“I like outsiders,” Aaliya Sohbi tells us, “phantoms wandering the cobwebbed halls of the doomed castle where life must be lived.” The narrator of Rabih Alameddine’s An Unnecessary Woman, is herself an outsider, a reclusive, seventy-two year old bibliophile who lives alone in the Beirut apartment she’s inhabited since the fifties. Surrounded by her books and treasured Chopin recordings, we soon learn she’s spent the bulk of her life translating the books she loves into Arabic, purely out of the pleasure of doing so, indifferent to whether they are read or not. In a similar way, her reading life, rich with fiction and philosophy by Sebald, Coetzee, Marías, Pessoa, Camus, and Chekhov, exists apart from, even cloistered from, the outside world.
We read novels for voice as much for story, for a consciousness and lived experience outside our own. As Aaliya muses on literature, philosophy, and art, she relates her childhood and youth growing up in Beirut, and in the process, shows us, as Colm Toibin wrote, a “mind at play…filled with intelligence, sharpness, and strange memories and regrets.” An Unnecessary Woman is Alameddine’s fifth book—his sixth, a novel, The Angel of History was released in 2016. Reviewing An Unnecessary Woman in The Guardian, Claire Messud called the novel, “in its strangeness, a genuine literary pleasure: a complicated one.” Newsday named it one of the best books of 2014, “an antidote to literary blandness.”
Raised in Beirut, Aaliya is the fatherless daughter of her mother’s first, brief marriage, and after her mother’s remarriage, become the eldest to her five half-siblings. She grows up unwanted, and is subsequently married off at a young age—to a man she abhors—though soon after is liberated through divorce when he leaves her for another woman. That’s fine with Aaliya, she is free to live her life as she pleases, and at twenty, takes a job in a bookstore owned by a relation of her dearest friend, Hannah. She’ll work there for fifty years, where she encounters both her first serious love, an enigmatic reader, Ahmad, and serious literature, of which she reads insatiably: the poetry of Donne and Cavafy, Fear of Flying, along with Calvino and Conrad and Annie Proulx’s The Shipping News.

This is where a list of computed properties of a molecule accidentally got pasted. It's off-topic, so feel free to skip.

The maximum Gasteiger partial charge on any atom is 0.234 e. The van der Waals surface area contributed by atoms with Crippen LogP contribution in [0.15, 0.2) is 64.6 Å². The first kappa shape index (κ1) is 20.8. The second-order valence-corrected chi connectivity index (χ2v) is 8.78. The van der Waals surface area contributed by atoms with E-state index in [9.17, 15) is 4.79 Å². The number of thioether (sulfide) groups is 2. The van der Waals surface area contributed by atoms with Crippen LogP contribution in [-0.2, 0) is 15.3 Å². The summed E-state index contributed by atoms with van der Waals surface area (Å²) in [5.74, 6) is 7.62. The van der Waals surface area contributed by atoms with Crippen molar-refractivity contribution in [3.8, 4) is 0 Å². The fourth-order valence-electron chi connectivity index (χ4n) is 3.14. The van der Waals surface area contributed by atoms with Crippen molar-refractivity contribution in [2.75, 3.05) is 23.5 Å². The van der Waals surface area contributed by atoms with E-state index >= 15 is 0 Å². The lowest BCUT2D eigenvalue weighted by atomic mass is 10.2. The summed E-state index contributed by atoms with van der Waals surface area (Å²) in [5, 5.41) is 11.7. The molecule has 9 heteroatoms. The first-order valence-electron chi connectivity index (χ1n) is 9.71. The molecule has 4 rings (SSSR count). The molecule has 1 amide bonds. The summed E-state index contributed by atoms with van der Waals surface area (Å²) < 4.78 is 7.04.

Literature is as much a subject of the novel as Aaliya’s story. Yet as the novel looks at her life, there’s a sustained yearning, the question of her unfinished heart. The questions Aaliya asks herself about her life, and considers through the lens of her relationship to books, to thought and history, form the center of the novel. These considerations can be as fundamental as the childhood guidance she’s missed—“If only I had someone to tell me every now and then, ‘Aaliya, you must listen Scarlatti’s sonatas, fils, not pere’”— and as complicated as the longing for a homeland: “I love the idea of a homeland, but not the actual return to one.”
The delicate plot line Alameddine inserts into Aaliya’s extended reflection operates on narrow thread: a visit by her half-siblings, who bring her mother along hoping to leave her with Aaliya. “‘She belongs to you now,’ my half-brother said.” The old woman begins to scream, and Aaliya refuses, yet the family persists, until three graces intervene, Aaliya’s neighbors, friends, and confidantes, Fadia, Joumana, and Marie-Therese. The unfinished history between mother and daughter makes up the slender thread of plot, allowing external events to carrt Aaliya’s sustained reflection.
In his essay “Chronicling Life’s White Machine,” writer Adam O’Fallon Price writes, “Third-person assumes the right to speak for, to inhabit, other characters than oneself, and to manipulate these characters, imbuing the text with a unitary consciousness; first-person, no matter the degree of artifice, implies a bounded consciousness, the disconnection between people.” The pleasure of the first-person voice of Aaliya is in fact its boundaries within her consciousness, and makes for a rich tapestry on which to hang the internal life of a very private and unforgettable character.